Bloggers certainly have a right to express their opinions.  A pro and con debate is healthy and may be good for GAP's business (I will bet store visits and sales have gone up this week).  We all know that focus groups are misused and often misinterpreted.  It is certainly fair for concepts, ideas and even new logo designs to be focus grouped, as I am sure the proposed new GAP logo was.  But for goodness sake, for a corporation to be so intimidated by bloggers over the design of their logo is absurd.

People have likened this situation to the recent Tropicana package redesign debacle.  But, in my opinion, that redesign failed because it made the brand look like generic OJ.  Some also likened it to New Coke, but that was a change in the taste of a well established product.  This is completely different. This isn't life or death or even high fructose corn syrup. It is just a logo.

I would like to hear your thoughts.

Tuesday, October 12, 2010

New Employee Orientation: An Opportunity Often Lost

I’d like to propose that ad agencies rethink the way they conduct employee orientation.

New employee orientation gives every company a chance to establish a positive attitude and create enthusiasm among all its new hires, no matter who they are or what their level.

Unfortunately, most orientations are totally process and procedure oriented.  As constructed at most companies,  orientation is all about rules, regulations and procedures - how many vacation days are allowed; how many sick days; dress codes (if any); health benefits.  Insurance options are explained in detail. Policies about expense reimbursements, supper money and other very important procedural details are discussed.  It is all boilerplate. And it is all necessary.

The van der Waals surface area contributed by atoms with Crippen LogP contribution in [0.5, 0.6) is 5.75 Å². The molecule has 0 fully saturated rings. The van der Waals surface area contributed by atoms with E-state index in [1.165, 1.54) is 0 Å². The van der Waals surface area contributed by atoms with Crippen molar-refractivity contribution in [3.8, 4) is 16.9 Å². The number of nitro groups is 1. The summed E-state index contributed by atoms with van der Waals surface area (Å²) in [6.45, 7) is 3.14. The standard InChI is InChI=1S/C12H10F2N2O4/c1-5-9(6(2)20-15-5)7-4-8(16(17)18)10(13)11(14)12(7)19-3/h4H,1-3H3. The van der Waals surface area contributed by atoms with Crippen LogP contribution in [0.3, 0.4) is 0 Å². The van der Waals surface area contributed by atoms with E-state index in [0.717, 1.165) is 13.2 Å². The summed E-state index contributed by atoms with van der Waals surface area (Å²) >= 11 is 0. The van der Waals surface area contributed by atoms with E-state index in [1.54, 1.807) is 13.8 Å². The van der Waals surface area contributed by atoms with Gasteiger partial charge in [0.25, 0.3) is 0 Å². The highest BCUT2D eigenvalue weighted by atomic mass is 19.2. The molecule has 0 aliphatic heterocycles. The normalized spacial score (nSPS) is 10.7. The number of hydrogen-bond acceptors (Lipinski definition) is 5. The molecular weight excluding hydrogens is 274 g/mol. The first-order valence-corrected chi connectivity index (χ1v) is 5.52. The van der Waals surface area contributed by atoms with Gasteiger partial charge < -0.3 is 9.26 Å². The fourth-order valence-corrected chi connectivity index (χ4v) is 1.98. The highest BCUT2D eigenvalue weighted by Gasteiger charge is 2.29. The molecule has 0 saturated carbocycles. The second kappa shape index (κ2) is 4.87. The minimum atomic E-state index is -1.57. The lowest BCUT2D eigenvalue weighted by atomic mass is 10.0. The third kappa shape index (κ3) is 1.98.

Unfortunately, while all these things contribute to the smooth operation of the organization, there is a whole critical aspect missing from these nuts and bolts.  It would be a wonderful time to really teach the philosophy of the company and its product.

Orientation could be a perfect time to imbue new employees about exactly what is expected of them and what they can expect from the company. Orientation should be the critical time to teach the core values of any company. It should also be the perfect time to create excitement, a sense of purpose and enthusiasm among all new employees. 

What a great time to present the agency’s work in order to excite new employees.  It is also a great time to provide history (Ogilvy still gives out David Ogilvy’s seminal work, Ogilvy on Advertising).  All employees should be given a tour of the full office; if a company has a great conference room or editing facilities, all employees will be impressed by these features.  This should be done for every level of employee from the most senior executives to the support staff.  What a wonderful way to build morale and create a sense of excitement and community.

If possible, new employees should meet department heads, be addressed by senior leaders of the agency and told what to expect.  This doesn’t have to be done every week, but it is important for the long term that all employees have a sense of belonging.  All too often I meet mid-level executives who have never met or even seen the senior executives of their company.

This kind of orientation should be mandatory for all employees.  Too many people get hired and are thrown right into the thick of things and are excused from their orientation. 

There is one other aspect of orientation which could and should be done and is rarely part of any orientation that I know of.  Orientation should enable prospective employees to understand the expectations and the culture of the agency.